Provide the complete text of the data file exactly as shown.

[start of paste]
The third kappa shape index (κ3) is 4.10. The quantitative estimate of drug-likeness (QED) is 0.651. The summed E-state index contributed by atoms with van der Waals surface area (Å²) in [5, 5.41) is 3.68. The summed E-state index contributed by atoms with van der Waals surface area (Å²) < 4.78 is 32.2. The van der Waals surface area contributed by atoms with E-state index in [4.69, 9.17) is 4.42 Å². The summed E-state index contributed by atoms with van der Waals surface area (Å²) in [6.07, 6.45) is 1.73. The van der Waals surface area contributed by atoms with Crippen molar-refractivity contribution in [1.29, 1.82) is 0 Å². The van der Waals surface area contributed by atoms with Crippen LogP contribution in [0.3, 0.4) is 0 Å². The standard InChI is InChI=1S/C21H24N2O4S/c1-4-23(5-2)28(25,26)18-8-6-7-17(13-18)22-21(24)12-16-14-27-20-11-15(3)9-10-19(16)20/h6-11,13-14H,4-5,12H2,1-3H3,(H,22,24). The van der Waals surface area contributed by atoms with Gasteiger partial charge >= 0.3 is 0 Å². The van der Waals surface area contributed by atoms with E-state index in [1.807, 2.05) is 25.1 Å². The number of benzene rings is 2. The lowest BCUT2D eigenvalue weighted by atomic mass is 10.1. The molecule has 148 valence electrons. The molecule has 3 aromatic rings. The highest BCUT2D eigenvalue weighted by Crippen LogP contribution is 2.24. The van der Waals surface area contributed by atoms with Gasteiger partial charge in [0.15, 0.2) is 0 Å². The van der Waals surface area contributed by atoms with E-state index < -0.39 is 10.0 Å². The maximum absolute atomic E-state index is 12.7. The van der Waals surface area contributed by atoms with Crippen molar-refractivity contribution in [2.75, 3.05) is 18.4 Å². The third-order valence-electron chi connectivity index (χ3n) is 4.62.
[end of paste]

The third kappa shape index (κ3) is 4.10. The quantitative estimate of drug-likeness (QED) is 0.651. The summed E-state index contributed by atoms with van der Waals surface area (Å²) in [5, 5.41) is 3.68. The summed E-state index contributed by atoms with van der Waals surface area (Å²) < 4.78 is 32.2. The van der Waals surface area contributed by atoms with E-state index in [4.69, 9.17) is 4.42 Å². The summed E-state index contributed by atoms with van der Waals surface area (Å²) in [6.07, 6.45) is 1.73. The van der Waals surface area contributed by atoms with Crippen molar-refractivity contribution in [1.29, 1.82) is 0 Å². The van der Waals surface area contributed by atoms with Crippen LogP contribution in [0.3, 0.4) is 0 Å². The standard InChI is InChI=1S/C21H24N2O4S/c1-4-23(5-2)28(25,26)18-8-6-7-17(13-18)22-21(24)12-16-14-27-20-11-15(3)9-10-19(16)20/h6-11,13-14H,4-5,12H2,1-3H3,(H,22,24). The van der Waals surface area contributed by atoms with Gasteiger partial charge >= 0.3 is 0 Å². The van der Waals surface area contributed by atoms with E-state index in [1.807, 2.05) is 25.1 Å². The number of benzene rings is 2. The lowest BCUT2D eigenvalue weighted by atomic mass is 10.1. The molecule has 148 valence electrons. The molecule has 3 aromatic rings. The highest BCUT2D eigenvalue weighted by Crippen LogP contribution is 2.24. The van der Waals surface area contributed by atoms with Gasteiger partial charge in [0.15, 0.2) is 0 Å². The van der Waals surface area contributed by atoms with E-state index < -0.39 is 10.0 Å². The maximum absolute atomic E-state index is 12.7. The van der Waals surface area contributed by atoms with Crippen molar-refractivity contribution in [2.75, 3.05) is 18.4 Å². The third-order valence-electron chi connectivity index (χ3n) is 4.62.